Report Reveals Surprising Data About Mobile Broadband Usage in Schools
A recent Mobile Beacon report analyzing mobile broadband usage by non-profit organizations, including schools, finds that schools utilizing Mobile Beacon’s 4G LTE internet service indicate that the ability to supplement and/or extend existing school networks is the greatest benefit of the service.
The report, Creating Opportunity Through Connectivity: How Mobile Broadband for Anchor Institutions Impacts Communities, analyzed survey responses from Mobile Beacon’s non-profit clients. Mobile Beacon enables non-profit organizations - including schools - to purchase LTE-enabled mobile hotspot devices for $70 and offers uncapped, unthrottled data plans for $10/month.
While schools reported that the two main drivers for acquiring Mobile Beacon’s mobile broadband services are the desire for mobile connectivity (41%) and to save money on internet access (28%), they reported that the main benefits of using the services were 1) the ability to supplement/extend an existing network in their building (42%) and 2) having unlimited data access (22%). The report analyzed data consumption by schools over a 5-month period (Sept 2016-Jan 2017) and found the average monthly data usage is 373 GB. During this time frame, data usage trended strongly upward, with consumption increasing so rapidly that the report predicts average school use could double in the course of a year. The sharp increase in data usage provides insight into school data usage trends when bandwidth is not capped or limited.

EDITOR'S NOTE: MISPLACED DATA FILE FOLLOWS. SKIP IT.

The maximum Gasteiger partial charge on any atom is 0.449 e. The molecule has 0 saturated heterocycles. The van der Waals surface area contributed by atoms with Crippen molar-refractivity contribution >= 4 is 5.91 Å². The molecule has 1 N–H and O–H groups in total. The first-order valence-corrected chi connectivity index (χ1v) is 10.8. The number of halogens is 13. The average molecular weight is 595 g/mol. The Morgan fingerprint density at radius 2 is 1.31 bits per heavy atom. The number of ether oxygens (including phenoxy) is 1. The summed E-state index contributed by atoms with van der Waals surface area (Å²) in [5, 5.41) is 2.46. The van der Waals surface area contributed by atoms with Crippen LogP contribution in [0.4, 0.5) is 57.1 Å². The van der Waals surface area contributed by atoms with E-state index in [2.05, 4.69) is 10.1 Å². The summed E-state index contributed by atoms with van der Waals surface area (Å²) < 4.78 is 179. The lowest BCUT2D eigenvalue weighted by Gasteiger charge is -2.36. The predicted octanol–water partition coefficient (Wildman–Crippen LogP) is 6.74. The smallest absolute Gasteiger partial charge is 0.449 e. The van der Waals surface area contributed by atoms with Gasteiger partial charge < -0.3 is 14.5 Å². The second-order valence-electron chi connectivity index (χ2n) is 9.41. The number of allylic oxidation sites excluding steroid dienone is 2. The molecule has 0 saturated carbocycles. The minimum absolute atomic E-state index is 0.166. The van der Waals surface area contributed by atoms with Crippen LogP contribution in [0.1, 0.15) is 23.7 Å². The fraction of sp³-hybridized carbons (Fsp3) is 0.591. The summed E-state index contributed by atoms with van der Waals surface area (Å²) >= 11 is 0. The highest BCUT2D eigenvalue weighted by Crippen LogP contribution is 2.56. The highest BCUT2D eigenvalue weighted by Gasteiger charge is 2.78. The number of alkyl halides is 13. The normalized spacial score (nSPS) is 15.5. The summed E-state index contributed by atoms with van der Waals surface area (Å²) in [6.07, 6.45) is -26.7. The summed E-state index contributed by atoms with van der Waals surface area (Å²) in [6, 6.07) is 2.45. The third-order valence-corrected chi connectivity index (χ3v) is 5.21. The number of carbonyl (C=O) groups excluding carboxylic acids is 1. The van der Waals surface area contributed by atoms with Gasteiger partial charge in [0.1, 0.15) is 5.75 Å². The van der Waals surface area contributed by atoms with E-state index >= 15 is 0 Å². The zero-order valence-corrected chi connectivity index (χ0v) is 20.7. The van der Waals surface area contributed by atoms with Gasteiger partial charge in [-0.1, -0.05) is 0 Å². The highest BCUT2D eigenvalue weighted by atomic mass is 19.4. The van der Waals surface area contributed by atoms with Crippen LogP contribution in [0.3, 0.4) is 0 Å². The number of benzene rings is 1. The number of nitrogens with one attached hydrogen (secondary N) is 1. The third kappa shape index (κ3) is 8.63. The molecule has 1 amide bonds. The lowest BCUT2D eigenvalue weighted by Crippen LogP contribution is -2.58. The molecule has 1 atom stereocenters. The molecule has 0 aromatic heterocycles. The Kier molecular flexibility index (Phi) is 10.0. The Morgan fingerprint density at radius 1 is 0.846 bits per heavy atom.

Because mobile broadband speeds are far below those of many wired connections, the prevalence of schools using Mobile Beacon’s service for on-campus connectivity underscores their need for additional broadband capacity. The authors suggest that schools with high-speed cable or fiber connections probably use Mobile Beacon’s service during peak periods when their network is sluggish due to congestion. For schools that do not have high-speed broadband, mobile broadband provides higher speeds than older technologies. For example, according to the report, the Mobile Beacon service is up to 5-7 times faster than a T1 line.
In addition to supplementing network capacity, schools also use mobile connectivity to loan mobile hotspots to students without home internet access. Thirteen percent of the schools surveyed primarily use the service for this purpose. A second report, “Bridging the Gap: What Affordable, Uncapped Internet Means for Digital Inclusion,” surveyed households participating in the Bridging the Gap program, a joint initiative between Mobile Beacon and PCs for People that provides both refurbished computers and low cost, uncapped, and unthrottled mobile broadband service to low-income families. Key education-related findings include:
94% of parents said having Mobile Beacon’s internet service has helped them better support their children academically
54% of parents reported their children spend more than 4 hours a week doing homework online
95% of respondents with school-age students reported they can now communicate with their child’s teachers more often
Although wired high-speed internet connectivity remains the gold standard for both school and home use, service availability and cost are two significant challenges facing schools and their communities. The growing use of mobile broadband solutions highlights the importance of providing students with equitable internet access both in and outside of school.
Susan Bearden is the Digital Equity Project Director for the Consortium for School Networking. She served as a Senior Fellow in the Office of Educational Technology for the U.S. Department of Education from 2016-2017, where she specialized in education broadband policy, and previously served as the Director of Information Technology for an independent school in Florida.